I am tired of hearing "these kids can't" and want to prove that these kids most definitely CAN! Last year I became convinced that Carol Dweck was correct in her theory on mindsets. Basically, she says we can have a growth mindset, where we believe accomplishments are a product of hard work and dedication, or we can have a fixed mindset where we believe intelligence is a fixed entity that can't be changed. Dweck's research demonstrated that teachers who have a growth mindset are better able to motivate and engage their students.
Why do I pour over EQAO data? Because it is one of the best tools we have in this province to reflect on our impact on student learning. I think my class' EQAO data proves Dweck is correct. Here's a concrete example. I had one student who struggled all year in Math. Early on in the year, she told me she didn't like Math (Perceptual Data). When I asked her why not, she explained that when she had been in Grade One her teacher had told her she didn't have a brain for Math. I told her her Grade One teacher was wrong, and I would prove it. A couple of days ago, I called her at home to celebrate her level 3 on the Math EQAO scores. She said, "So does that mean I am good at Math?" I answered, "It means you can be good at anything you want to be!"
So why are the Junior Math scores so low in our province?
I have a theory about the Math. Traditionally, teachers have always taught the Math lesson to the whole class, then assign a set of questions from the text, and then take up the questions with the whole class. This teaching strategy has a certain level of effectiveness. I believe teaching Math through collaborative Problem-Solving is more effective BUT ONLY IF THE TEACHER IS GOOD AT FORMATIVE ASSESSMENT. If the teacher is teaching through Problem-Solving but does not begin with Assessment FOR Learning, the impact on achievement is lower than the impact of teaching with the text book. I was able to positively impact my students' learning because I started by finding out what they already knew and what misconceptions they had; then I worked toward closing gaps and correcting misconceptions. This style of teaching does not work if you don't first teach your students how to communicate their thinking in Math. You have to ask the right questions to elicit their understandings. You have to know the significance of what they are saying. If you only ask for an answer, you have no idea how they got there!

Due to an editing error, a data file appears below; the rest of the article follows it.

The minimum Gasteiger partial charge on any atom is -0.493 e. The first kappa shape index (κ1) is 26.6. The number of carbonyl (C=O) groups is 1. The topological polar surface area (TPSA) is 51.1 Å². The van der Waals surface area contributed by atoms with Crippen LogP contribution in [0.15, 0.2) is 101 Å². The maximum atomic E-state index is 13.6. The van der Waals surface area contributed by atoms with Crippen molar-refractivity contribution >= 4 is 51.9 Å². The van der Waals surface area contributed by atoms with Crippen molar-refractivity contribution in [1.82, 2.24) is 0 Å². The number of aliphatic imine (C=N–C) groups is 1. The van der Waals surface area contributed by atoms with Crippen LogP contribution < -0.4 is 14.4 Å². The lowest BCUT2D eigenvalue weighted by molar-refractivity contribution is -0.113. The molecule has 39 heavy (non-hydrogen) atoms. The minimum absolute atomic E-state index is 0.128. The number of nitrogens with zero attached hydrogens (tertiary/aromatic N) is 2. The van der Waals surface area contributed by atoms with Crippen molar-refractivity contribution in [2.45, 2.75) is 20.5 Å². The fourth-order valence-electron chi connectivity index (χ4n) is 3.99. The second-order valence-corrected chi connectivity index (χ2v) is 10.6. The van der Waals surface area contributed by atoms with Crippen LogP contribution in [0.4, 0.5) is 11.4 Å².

During one of the Item Analysis meetings at one of my schools, two of the primary teachers were discussing the following exemplar from the released EQAO Math scoring guides.
They were having an excellent discussion about whether or not this should be considered a level 3 response. (By the EQAO scoring system, is was considered a level 30 response). We ended up discussing what the work told us about the child's understanding of the Math concepts. Did the child in fact use critical and creative thinking to solve this problem? What does this child's solution tell us about his/her understanding of Math concepts? Are we just looking for the right answer? Or are we assessing the child's level of understanding?
We need to know the kids that we are teaching. We need to know what they know and what they can do. We have to give them multiple opportunities to explore Math concepts until they develop deep understanding of these concepts.
As long as EQAO is out there, I will be pouring over that data, analyzing it, trying to determine what pieces we are missing and how we can do it better. The current scores in Junior Math tell me that we still need to learn a lot more about how students learn Math.
I have a fantasy that one day we will live in a world where no one ever says "Oh, I'm not a Math person, I've never been good at Math."